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Sex in the City is No Comédie Française

Last night after Parler Parlor’s session at Berlitz Opera, I headed down avenue de l’Opera toward the Palais Royal to meet a friend for dinner. Now that we’re on daylight savings time, it was still bright at 8 p.m.. The sky was its usual overcast self, having been raining on and off all day, diffusing the light and sending warm pink tones down to the glistening wet streets.

There is tremendous beauty and serenity in the subtle lighting — no brights, no dark shadows — against the symmetry of the Parisian architecture. Just as I was reaching Place Colette, where the bejeweled Métro entrance is juxtaposed against the colonnaded Comédie Française, I noticed two young women walking toward me, independent of one another — one smiling broadly, taking in the sights; the other reading as she was walking, paying no attention to anyone or anything other than the pages of her book.

It struck me that the first could easily have been an American, so happy to be here, smiling with contentment as we often see them doing (yes, we do this!). The second I assumed was Parisian, typically oblivious to the scene around her. Meanwhile, La Comédie Française was busy with spectators entering to see the “Platanov — Le Fléau de l’Absence de Pères.”

This famous theater was established in 1680 by Louis XIV’s troupe of actors and members of a rival troupe from the Hôtel de Bourgogne representing the works of Corneille, Racine and Molière. It marked the beginning of theater in France. Today it is comprised of three theaters: Salle Richelieu, Théâtre du Vieux-Colombier and the Studio-Théâtre. (For more information or to reserve upcoming spectacles, visit the official site [in French] at

Wednesdays marks the day of the week most spectacles and events open. There are a few different entertainment guides in Paris we live by that publish their new listings every Wednesday: Pariscope, L’Officiel des Spectacles and Zurban, being the most popular.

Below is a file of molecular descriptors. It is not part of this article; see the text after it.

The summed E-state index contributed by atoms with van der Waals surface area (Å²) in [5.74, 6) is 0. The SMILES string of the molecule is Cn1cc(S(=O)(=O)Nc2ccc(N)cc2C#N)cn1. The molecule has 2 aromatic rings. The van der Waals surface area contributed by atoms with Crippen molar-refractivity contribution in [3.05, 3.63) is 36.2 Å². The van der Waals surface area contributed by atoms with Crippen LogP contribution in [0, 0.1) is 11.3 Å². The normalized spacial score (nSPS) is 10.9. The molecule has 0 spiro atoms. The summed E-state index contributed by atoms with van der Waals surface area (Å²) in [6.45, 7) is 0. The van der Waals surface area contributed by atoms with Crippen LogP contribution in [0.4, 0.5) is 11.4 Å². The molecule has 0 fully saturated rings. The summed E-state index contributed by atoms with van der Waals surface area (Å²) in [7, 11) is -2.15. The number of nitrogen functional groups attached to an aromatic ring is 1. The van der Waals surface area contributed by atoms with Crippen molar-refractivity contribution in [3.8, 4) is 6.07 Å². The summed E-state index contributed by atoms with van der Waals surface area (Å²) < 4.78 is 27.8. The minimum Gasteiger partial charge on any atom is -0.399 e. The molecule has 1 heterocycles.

My personal favorite is the most recent on the scene — Zurban. It’s both an entertainment guide and commentator on the coming events. I find the articles interesting and informative, easy to read (in French) and the listings easy to follow…a subscription puts it in my mailbox every Wednesday like clockwork.

This morning, I couldn’t help but be shocked by its content…even for an American living here so many years! The cover: “Sexe à Paris.”

Okay…that in itself is nothing to blink an eye at…but as you head toward the main article about the liberation of sex in the capital, you realize the photos leave nothing — and I mean nothing — to the imagination. A page later, an article is titled “Steak and the City” — and from my own cultural base, I couldn’t help but misread it as “Sex in the City!”

Hustler, move over. Zurban rivals you. Zurban is on every newsstand, along side the other guides, Le Monde and the International Herald Tribune. Clearly, the French culture, sexually liberated as it is, thinks nothing of exposing orgiastic encounters to a general audience.

Would the woman I saw who was reading as she was walking have even noticed? I wonder.

A la prochaine…

Adrian Leeds
Editor, Parler Paris
[email protected]

P.S. We were notified that last Wednesday’s newsletter titled “Sein” Advice — Americans Bare Their Breasts” landed in a lot of readers’ spam or junk mailboxes, likely due to the word “breast” in the subject line. If that happened to you and you’re not opposed to reading about breasts (!), you can do so by visiting /parlerparis/issues/readpastissues.html where all past issues can be accessed!

P.P.S. Anything you need to make your stay in Paris perfect can now be found at Parler Paris Classified Ads, powered by! Click here now:


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